For a split second in December, it looked like 77 percent of Russians would be forced out of their current jobs. This is the estimated percentage of people working in a field outside of the scope of their university studies — a practice the government wanted to broadly prohibit beginning in 2020. Officials eventually backtracked, but the story highlights Russia’s chronic issue with a lack of cohesion between the educational system and the job market, according to labor analysts. The government tried to solve the problem by regulating employers, not universities — an approach derided by experts polled by The Moscow Times. But a strong joint effort is needed from the business community, universities and the government to ensure that Russia is aware of its labor reserves and manages them well enough to make economic headway in the postindustrial 21st century. “The labor market has changed, and education needs to follow,” said Anatoly Karachinsky of the Russian Union of Industrialists and Entrepreneurs.
No Diploma, No Job
As with most things legislative, it was the Kremlin that got the ball rolling on occupational standards. Regulating professional requirements was on top of President Vladimir Putin’s so-called May decrees, meant to make good on his 2012 campaign promises. The government followed through with a bill on the issue, which was being quietly readied for a key second reading in the State Duma earlier this month when scandal erupted. The vaguely worded bill proposed the establishment of a set of mandatory “occupational standards” for state employees starting in 2016, to be extended to the rest of the labor force four years later, according to one of its authors quoted by Kommersant. Among these standards was the requirement that employees have a degree in their field of work. The list of 800 occupations slated for formalization by the Labor Ministry included the likes of “fisherman,” “film producer” and “journalist.” The last one would effectively purge most of the The Moscow Times’ employees, as well as those of many leading Russian-language news outlets. No comprehensive nationwide statistics are available, but an online poll conducted by recruiting agency Job.ru in September revealed that only 23 percent of respondents worked in the field of their studies, and another 21 percent worked in “related fields.” The study polled 1,290 respondents. It provided no margin of error. Gleb Lebedev, research director for job search engine HeadHunter.ru, said that about 30 percent of the site’s users had educational degrees to match their jobs. News reports lambasted the idea as a throwback to medieval times, when only guild-certified professionals were permitted to work in a given trade. Labor Minister Maxim Topilin backpedaled after the scandal broke out, telling the Regnum news agency that a professional education would only be mandatory for certain professions included on the list, not all of them. The promise, however, remains to be codified. The ministry failed to return a request for comment in time for publication.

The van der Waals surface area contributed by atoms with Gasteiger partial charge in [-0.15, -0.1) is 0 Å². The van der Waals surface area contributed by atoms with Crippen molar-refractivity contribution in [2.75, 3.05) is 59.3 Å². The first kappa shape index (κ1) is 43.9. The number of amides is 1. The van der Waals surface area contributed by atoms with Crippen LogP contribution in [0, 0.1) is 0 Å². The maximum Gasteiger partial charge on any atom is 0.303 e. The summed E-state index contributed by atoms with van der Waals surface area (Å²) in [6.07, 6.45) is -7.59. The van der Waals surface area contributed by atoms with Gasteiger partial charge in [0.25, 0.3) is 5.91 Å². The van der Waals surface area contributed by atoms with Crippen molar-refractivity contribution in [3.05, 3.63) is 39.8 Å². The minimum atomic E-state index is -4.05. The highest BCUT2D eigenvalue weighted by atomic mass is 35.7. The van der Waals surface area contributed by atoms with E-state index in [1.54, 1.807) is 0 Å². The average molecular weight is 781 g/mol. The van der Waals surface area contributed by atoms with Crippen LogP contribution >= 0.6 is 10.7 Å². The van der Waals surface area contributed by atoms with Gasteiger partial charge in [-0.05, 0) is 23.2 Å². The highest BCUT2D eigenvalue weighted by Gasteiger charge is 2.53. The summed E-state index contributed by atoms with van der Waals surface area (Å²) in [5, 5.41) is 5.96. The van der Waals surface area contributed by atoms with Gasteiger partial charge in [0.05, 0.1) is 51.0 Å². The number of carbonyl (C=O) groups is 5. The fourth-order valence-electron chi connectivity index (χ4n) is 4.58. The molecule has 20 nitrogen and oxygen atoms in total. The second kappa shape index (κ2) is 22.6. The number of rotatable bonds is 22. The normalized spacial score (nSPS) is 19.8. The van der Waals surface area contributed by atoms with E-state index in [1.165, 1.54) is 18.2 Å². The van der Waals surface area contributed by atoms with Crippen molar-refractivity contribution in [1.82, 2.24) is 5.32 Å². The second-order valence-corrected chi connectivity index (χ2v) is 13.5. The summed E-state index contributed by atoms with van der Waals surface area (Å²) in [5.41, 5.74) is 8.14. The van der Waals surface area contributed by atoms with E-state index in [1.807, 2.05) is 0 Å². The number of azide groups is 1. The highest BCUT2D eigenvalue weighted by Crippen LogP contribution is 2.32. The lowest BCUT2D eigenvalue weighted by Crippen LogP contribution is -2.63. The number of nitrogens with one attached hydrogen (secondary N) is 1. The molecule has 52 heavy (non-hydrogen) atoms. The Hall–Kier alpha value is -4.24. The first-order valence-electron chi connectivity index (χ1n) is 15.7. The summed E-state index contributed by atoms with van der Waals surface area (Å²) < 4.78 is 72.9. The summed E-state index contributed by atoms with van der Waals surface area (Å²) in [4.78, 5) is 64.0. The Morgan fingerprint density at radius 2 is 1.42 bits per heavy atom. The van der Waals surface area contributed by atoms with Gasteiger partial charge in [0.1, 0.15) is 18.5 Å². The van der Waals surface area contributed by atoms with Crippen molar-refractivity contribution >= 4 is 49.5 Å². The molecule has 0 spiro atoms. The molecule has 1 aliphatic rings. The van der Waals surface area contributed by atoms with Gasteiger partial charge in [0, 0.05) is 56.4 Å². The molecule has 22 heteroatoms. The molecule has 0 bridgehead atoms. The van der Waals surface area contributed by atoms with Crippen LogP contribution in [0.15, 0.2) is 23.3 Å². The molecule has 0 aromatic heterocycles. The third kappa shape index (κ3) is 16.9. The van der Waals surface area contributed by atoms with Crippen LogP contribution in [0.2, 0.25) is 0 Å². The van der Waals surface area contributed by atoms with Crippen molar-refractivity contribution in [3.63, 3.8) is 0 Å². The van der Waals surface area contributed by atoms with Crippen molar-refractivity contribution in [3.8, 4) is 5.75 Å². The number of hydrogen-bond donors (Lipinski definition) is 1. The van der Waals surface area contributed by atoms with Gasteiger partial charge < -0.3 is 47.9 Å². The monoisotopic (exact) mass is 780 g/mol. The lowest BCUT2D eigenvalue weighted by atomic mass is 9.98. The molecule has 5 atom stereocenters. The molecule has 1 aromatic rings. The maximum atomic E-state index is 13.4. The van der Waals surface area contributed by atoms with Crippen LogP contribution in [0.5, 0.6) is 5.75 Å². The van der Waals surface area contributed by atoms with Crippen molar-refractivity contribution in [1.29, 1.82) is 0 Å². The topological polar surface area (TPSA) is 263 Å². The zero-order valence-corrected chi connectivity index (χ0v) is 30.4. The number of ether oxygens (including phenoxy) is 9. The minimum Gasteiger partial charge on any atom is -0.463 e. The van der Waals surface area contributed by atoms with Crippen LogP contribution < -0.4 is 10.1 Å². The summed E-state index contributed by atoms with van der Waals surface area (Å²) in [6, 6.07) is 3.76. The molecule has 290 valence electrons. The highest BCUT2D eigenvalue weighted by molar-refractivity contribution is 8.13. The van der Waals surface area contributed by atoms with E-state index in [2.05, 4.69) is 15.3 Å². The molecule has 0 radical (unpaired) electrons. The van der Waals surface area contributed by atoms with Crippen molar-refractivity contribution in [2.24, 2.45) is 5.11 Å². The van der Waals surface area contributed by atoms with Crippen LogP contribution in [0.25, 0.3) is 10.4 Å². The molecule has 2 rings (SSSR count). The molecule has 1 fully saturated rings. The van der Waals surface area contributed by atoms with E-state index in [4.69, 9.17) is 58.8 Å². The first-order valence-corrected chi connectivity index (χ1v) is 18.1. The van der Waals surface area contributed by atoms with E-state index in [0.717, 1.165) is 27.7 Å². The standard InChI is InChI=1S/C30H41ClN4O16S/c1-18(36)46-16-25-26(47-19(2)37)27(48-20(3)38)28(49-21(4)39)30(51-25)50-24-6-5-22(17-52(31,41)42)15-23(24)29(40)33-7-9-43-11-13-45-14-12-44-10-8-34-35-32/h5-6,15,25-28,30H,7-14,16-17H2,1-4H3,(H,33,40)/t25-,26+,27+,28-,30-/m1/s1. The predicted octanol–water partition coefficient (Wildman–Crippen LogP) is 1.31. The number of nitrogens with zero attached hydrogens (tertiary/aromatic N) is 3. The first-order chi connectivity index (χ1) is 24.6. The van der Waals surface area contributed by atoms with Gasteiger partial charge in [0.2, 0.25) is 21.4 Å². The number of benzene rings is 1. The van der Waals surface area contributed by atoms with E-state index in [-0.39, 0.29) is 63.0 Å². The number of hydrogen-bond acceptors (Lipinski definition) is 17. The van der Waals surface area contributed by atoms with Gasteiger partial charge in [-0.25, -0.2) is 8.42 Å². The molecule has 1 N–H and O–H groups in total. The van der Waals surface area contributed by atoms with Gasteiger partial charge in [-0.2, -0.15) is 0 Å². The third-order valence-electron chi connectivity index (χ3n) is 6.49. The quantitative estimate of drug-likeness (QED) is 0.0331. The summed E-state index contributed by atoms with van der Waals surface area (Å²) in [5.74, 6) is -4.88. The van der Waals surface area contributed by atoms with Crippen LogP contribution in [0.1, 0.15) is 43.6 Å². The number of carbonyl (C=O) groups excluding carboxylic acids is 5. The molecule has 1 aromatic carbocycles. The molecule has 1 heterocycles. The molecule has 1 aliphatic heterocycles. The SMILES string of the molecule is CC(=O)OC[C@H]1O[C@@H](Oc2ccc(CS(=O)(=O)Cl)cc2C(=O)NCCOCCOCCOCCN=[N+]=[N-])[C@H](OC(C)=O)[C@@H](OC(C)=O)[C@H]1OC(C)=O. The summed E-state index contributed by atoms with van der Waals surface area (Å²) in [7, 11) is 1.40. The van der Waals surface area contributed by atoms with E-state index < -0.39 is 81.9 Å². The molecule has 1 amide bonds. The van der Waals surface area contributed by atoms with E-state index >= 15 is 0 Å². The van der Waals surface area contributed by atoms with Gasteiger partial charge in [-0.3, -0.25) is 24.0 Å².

Fun fact: Russia has been successfully implementing occupational standards for a decade. Professional groups within the Russian Union of Industrialists and Entrepreneurs are drafting them based on their own needs and forwarding them to the Education Ministry, which is implementing them in university and vocational school programs. The lobby group’s website lists 153 standards so far, and the list is constantly being expanded and revised, Karachinsky said. “It really works,” said Karachinsky, who heads software development and IT firm IBS Group as his day job. The practice became necessary as a means of offsetting the conservative mentality of the education system, shaped in Soviet times, he said. Educational programs left over from planned economies work poorly under capitalism, but the education system has been slow to adapt, said Sergei Smirnov, the head of the Institute of Social Policy and Socio-Economic Programs at the Higher School of Economics. One typical example was seen in the past in the form of overproduction of industrial workers, which were in high demand within the confines of the isolated Soviet economy, but not on the free market, where many Russian industrial enterprises failed to compete. The teaching industry also continued to crank out the same numbers of specialists despite a demographic slump. Tellingly, the first ones to draft educational standards were restaurateurs, beating even the IT industry — a reflection of the Soviet era’s notoriously absent customer-service culture.
Fixing What’s Not Broken